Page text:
All the stars of the big new rom-coms are the same people they did 20 years ago

you welcome in I noticedVox’s cultural trend column. Do you know that thing you’ve been seeing everywhere? Allow us to explain it.

What is the: Charming, romantic, and frivolous mid-budget films of the kind we used to say “don’t make anymore” are back in cinemas! Twisting: They all feature the same people they used to be in this type of movie when they were she did He makes mid-budget films and shows them in theaters on a regular basis. The stars of the ’90s and 2000s are back at a rom-com near you.

where is she: Currently, you can watch George Clooney and Julia Roberts quarrel, fall in love, and dance drunk in theaters at Heaven ticket. (Julia does a lost white girl hairpin of incendiary authenticity.) Earlier this year, Sandra Bullock was in the lost City. In 2018, Keanu Reeves and Winona Ryder were in marriage place. Jennifer Lopez, who never made it, has two of these movies in the span of 11 months: This past February marry me with Owen Wilson, and gun wedding With Josh Duhamel, the premiere is set to take place next January.

Why you see it everywhere:

Sometime in 2010, the mid-budget movie started disappearing from Hollywood. Adult films about love, justice, and the American way used to be an essential part of filmmaking. Lacking expensive stunts and explosives, they will rely on the strength of their stars to appeal. When you went to the movies in the ’90s, odds were good you’d see the charisma of a movie star on the big screen: Julia Roberts’ radiant smile; George Clooney Cary Grant is awesome.

As the market contracted under the dual pressures of the 2008 financial crisis and the advent of broadcasting, studios stopped relying on mid-budget films. They began focusing their energies on blockbuster movies full of superheroes and CGI, with little room in the margins for Oscar-bait films and independent art films. The easy and reliable magic of the mid-budget movie has been largely carried over to TV, or go straight to streaming.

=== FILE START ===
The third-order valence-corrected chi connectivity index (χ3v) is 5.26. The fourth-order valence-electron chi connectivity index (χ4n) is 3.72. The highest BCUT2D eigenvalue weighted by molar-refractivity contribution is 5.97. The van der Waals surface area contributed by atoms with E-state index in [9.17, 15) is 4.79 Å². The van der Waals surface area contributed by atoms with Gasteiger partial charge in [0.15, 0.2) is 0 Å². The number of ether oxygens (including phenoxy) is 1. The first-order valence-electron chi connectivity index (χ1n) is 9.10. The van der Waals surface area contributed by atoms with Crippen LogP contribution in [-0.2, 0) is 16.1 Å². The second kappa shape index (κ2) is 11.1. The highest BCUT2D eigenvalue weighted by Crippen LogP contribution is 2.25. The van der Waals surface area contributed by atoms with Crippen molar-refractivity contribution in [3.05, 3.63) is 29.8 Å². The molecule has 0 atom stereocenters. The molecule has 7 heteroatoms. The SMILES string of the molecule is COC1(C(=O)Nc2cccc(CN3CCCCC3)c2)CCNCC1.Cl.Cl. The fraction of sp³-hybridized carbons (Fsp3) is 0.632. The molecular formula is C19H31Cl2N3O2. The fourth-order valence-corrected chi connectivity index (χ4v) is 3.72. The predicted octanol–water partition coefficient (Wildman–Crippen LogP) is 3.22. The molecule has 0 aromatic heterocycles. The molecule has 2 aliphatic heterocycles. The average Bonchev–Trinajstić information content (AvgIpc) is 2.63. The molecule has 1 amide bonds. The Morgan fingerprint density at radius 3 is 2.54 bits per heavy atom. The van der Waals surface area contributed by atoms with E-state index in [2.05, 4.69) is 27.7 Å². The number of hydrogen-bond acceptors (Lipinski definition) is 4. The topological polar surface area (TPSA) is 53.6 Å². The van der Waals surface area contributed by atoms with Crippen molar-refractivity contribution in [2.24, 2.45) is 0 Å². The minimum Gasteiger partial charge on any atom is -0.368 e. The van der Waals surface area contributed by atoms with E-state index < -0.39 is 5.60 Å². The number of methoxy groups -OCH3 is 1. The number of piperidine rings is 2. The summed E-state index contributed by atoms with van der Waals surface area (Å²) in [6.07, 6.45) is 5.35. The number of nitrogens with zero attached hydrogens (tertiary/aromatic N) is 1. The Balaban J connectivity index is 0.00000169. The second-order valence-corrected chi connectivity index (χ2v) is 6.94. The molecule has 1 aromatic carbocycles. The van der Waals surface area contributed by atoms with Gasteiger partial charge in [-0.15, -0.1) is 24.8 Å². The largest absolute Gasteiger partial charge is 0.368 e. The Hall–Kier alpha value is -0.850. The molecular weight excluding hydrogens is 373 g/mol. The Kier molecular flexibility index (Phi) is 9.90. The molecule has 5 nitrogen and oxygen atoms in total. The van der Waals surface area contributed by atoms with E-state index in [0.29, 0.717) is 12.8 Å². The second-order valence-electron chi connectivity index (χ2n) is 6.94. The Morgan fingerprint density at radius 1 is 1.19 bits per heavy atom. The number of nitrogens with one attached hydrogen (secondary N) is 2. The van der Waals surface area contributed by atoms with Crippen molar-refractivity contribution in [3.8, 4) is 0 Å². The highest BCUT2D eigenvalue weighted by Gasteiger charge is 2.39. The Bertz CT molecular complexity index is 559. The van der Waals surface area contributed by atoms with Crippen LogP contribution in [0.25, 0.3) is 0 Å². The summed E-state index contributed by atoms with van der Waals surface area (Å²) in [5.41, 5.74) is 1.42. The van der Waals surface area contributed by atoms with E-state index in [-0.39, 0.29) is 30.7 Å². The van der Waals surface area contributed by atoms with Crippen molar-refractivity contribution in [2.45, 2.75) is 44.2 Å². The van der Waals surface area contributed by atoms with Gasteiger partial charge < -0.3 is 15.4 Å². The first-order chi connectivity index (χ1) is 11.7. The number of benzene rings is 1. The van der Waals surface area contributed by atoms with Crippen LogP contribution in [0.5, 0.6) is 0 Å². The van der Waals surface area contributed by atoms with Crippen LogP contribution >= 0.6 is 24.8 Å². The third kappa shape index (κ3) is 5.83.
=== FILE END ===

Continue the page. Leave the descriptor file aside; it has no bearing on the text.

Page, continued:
None of these new formats—the superhero movie, the blockbuster movie, or the TV series—are quite a good fit for a movie. movie stars in the old sense of the term. Superhero movies are about their IP, not the actors who animate them. Television creates an easy intimate relationship between audience and actor that doesn’t always translate into big screen box office appeal. And while prestigious films remain silent for stars like Jennifer Lawrence or Anya Taylor-Joy, a whiff of notoriety swirling around the romantic comedy of death throes of the 2000s means our newest group of leading ladies seem to be They tend a little to pick them up again. The new generation of actors doing romantic comedies, like Zoey Deutch, find themselves stuck in the world of live streaming.

All of this means that on this occasion, the studio is considering making a mid-budget movie like rom-com again, there are very few movie stars available to carry the movie.

Without a real star in the lead, a mid-budget movie simply wouldn’t be able to justify a theatrical release. People aren’t going to the movies to see it, not when they can stay home and watch the streaming Christmas movies on the Hallmark Channel from their sofas. So it looks like the solution studio executives have come up with is this: move on to the previous generation of movie stars. They are, perhaps uniquely in star history, well suited to getting back into the trenches of mediocre filmmaking.

Today’s stars have access to what we might call “anti-aging techniques”: professionally enhanced diet, exercise, and skin care regimens they would all accept, and the use of plastic surgery and steroids, which are kept shrouded in secrecy. These mystical arts allow Clooney to take off his shirt in front of the camera at the age of 61, and Roberts to wear a bikini at the age of 54 without shocking the wise and age-weary American public. After all, Clooney and Roberts don’t look what middle-aged people do. They look like movie stars.

So when you watch one of those nostalgic new romantic comedies, you generally don’t watch a romantic comedy where part of the hook is that lovers are older, similar to the work of Nancy Meyers. Instead, you watch romantic comedies just like the ones you grew up with, or the ones you still watch every year at Christmas or on an autumn night, or when you’re feeling particularly down-to-earth. So they still represent the same people.

The mid-budget film may never again capture the cultural supremacy it achieved in the 1990s. Movie theaters belong to superheroes right now, to comic book costumes and massive crossover events. But for at least a few more years, we can go back to theaters and dream of receiving mail again.

#stars #big #romcoms #people #years

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